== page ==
Johnny Cash: The Life
To call him a legend would be fair, because legends are generally cloaked in fantasy, with some reality at the core. Johnny Cash was a real man --- generous, driven, macho, curiously naive and easily addicted --- with an aura of fantasy around him. He was enormously talented, but his talents were often victim to his vices. Yet people forgave him and worshipped him. Robert Hilburn, a longtime music critic for the Los Angeles Times, has tasked himself to create a definitive biography of the Man in Black.
The story starts in poverty, in Arkansas, with a curiously American twist; Cash’s family moved to an agricultural commune during the Great Depression. From the voluntary share-cropping lifestyle of back-breaking labor emerged a character determined to get away from the Arkansas swampland where the waters were “five feet high and rising.”
"Hilburn has cut way deep into Cash’s life to carve out this lengthy, gritty tale."
Early on, he began to forge his destiny as a musician. But after the young J R saw the movie Frankenstein, he began to fear that, like the monster in the film, a person might be trying to do good, but “…might have bad parts.” Cash’s “bad parts” began to come out; even as his fame was locking in, he was unable to resist the devilish combination of pills and booze that have presaged many a downfall. Yet when he arrived for gigs stoned and stumbling, Hilburn suggests, the fans saw the Johnny Cash they wanted to see. And perhaps their blindness to his flaws made it easier for him to carry his own banner.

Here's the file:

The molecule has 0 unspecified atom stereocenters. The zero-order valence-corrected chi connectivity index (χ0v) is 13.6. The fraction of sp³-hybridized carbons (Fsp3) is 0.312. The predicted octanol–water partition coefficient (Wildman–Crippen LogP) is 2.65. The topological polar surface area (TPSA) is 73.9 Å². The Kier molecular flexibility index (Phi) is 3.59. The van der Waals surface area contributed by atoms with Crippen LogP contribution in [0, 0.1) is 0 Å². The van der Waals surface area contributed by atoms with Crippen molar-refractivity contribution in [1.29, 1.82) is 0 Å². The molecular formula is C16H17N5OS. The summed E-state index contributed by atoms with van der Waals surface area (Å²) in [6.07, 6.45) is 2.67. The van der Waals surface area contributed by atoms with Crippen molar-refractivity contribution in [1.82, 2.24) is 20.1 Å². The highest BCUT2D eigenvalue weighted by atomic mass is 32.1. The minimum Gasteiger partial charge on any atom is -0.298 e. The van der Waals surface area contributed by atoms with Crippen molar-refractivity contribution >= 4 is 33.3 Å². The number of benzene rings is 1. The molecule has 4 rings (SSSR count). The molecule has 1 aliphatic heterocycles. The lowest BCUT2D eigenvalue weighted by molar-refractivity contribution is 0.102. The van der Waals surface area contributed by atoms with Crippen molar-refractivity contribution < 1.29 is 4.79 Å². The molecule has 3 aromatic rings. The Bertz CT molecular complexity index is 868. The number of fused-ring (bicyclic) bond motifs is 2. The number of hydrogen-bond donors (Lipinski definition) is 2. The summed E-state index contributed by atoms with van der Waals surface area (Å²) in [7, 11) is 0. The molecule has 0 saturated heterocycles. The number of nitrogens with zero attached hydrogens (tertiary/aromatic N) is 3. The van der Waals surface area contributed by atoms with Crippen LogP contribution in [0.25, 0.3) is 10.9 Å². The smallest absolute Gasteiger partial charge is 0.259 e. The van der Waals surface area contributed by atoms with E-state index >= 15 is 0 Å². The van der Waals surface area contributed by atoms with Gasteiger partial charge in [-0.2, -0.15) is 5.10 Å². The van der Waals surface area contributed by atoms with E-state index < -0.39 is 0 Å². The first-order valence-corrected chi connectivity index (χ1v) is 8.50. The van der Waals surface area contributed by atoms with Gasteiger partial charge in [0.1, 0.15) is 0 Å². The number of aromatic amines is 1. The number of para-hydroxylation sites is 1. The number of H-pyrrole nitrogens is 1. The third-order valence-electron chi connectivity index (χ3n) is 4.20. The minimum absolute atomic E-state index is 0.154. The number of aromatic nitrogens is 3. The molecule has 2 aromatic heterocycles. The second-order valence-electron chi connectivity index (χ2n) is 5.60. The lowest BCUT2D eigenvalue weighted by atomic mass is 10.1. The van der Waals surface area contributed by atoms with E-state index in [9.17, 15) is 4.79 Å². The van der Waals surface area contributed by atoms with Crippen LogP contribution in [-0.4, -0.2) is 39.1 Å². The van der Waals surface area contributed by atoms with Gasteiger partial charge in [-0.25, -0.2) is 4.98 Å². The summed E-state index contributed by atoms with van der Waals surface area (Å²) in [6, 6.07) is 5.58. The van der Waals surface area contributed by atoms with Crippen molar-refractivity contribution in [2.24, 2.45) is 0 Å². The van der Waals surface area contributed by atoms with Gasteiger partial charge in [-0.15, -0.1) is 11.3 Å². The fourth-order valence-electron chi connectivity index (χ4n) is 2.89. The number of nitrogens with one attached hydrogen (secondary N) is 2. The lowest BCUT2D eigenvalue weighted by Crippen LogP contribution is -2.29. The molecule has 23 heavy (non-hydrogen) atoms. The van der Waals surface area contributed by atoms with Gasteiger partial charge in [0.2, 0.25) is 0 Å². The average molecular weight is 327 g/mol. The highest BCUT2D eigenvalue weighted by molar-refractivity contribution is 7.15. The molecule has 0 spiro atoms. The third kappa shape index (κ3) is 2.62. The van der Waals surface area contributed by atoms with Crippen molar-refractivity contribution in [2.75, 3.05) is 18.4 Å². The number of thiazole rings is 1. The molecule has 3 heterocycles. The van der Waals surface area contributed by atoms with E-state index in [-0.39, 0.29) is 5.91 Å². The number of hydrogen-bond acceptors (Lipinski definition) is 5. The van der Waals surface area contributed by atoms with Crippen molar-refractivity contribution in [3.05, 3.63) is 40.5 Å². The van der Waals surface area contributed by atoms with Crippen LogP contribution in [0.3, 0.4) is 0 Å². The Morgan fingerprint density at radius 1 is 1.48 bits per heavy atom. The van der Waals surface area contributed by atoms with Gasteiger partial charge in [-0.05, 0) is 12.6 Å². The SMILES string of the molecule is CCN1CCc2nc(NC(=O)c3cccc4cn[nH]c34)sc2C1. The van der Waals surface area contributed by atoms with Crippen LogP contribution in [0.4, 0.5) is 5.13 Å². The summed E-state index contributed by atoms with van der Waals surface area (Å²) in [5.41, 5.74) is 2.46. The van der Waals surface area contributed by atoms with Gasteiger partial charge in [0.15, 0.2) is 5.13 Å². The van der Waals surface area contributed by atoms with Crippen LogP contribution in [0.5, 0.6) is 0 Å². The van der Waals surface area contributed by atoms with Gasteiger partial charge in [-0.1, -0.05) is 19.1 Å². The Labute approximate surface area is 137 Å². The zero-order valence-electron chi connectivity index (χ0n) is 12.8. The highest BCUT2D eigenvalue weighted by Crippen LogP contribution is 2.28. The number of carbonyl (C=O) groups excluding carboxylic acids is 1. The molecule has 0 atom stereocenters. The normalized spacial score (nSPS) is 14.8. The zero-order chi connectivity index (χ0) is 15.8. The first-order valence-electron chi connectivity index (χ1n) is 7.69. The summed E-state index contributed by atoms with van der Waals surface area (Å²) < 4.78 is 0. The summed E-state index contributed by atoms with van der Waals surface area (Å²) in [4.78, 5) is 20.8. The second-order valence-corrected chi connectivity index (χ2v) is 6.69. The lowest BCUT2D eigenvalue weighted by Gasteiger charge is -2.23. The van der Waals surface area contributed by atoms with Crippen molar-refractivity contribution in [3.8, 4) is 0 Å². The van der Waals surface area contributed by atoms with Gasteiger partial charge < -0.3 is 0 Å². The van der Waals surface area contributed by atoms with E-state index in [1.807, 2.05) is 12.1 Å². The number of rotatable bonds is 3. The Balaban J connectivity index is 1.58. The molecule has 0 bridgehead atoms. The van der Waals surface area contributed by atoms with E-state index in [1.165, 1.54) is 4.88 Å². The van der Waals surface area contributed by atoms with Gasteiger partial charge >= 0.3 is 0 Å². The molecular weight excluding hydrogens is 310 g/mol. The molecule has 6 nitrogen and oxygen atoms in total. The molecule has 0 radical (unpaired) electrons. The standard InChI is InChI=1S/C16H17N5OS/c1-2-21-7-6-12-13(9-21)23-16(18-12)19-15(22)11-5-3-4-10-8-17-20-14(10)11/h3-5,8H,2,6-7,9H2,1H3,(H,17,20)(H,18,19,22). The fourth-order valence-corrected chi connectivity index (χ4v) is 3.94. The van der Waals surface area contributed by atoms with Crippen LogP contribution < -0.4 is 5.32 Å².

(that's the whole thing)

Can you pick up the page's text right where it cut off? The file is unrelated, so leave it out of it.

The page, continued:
Though he wrote only a few songs on his own, and only a handful of them --- “I Walk the Line,” “I Still Miss Someone,” “Folsom Prison Blues” --- were outstanding, Cash is considered a great songwriter. Though he had dry years and poor choices of material, it is his hits --- “Ring of Fire, “A Boy Named Sue” --- that are cherished. His raspingly deep voice, though at times not tuneful, is praised, like his square-shouldered stance, as part of his stage mystique. His ability to cross musical genres --- folk, rock, country, gospel --- contributed to his bigger-than-life image. He made some gutsy moves, like performing for some of America’s hardest-time convicts, concerts that brought him unalloyed respect. To his divorced wives and oft-neglected children, his thrown-over lovers and his occasionally disappointed fans, through the thin years and even now, 10 years after his death, Johnny Cash remains a towering figure who had the ear of presidents and prisoners alike.
Hilburn has cut way deep into Cash’s life to carve out this lengthy, gritty tale. He reveals the times when Cash only claimed to have found religion, and when he really did; and gives some reasons why he and so many other, different kinds of musicians claimed common ground. He pulls back the bedroom curtains on Cash’s dynamic partnership with the pert, perspicacious June Carter, who at one time was regarded with the same contempt as Yoko Ono. Was she the saucy temptress who stole the big man away from his fans and his happy home in order to further her own career? She finally married him, after years of working with him, despite the fact that he still had not quit the pills, and stayed with him despite his brief affair with her sister. She was his “Wildwood Flower,” luring him back to values he had sometimes abandoned but always cherished, the folkways and simple faith of the Carter family.
JOHNNY CASH: THE LIFE has already received praise from everyone from his daughter Roseanne, to Bono and Keith Richards. But the lives he affected over his long career were not just those of the famous. He derived his strength and built his legacy on the adoration of his fans, people who saw themselves as just like him: trying to do good, despite having some bad parts to deal with.
Reviewed by Barbara Bamberger Scott on November 1, 2013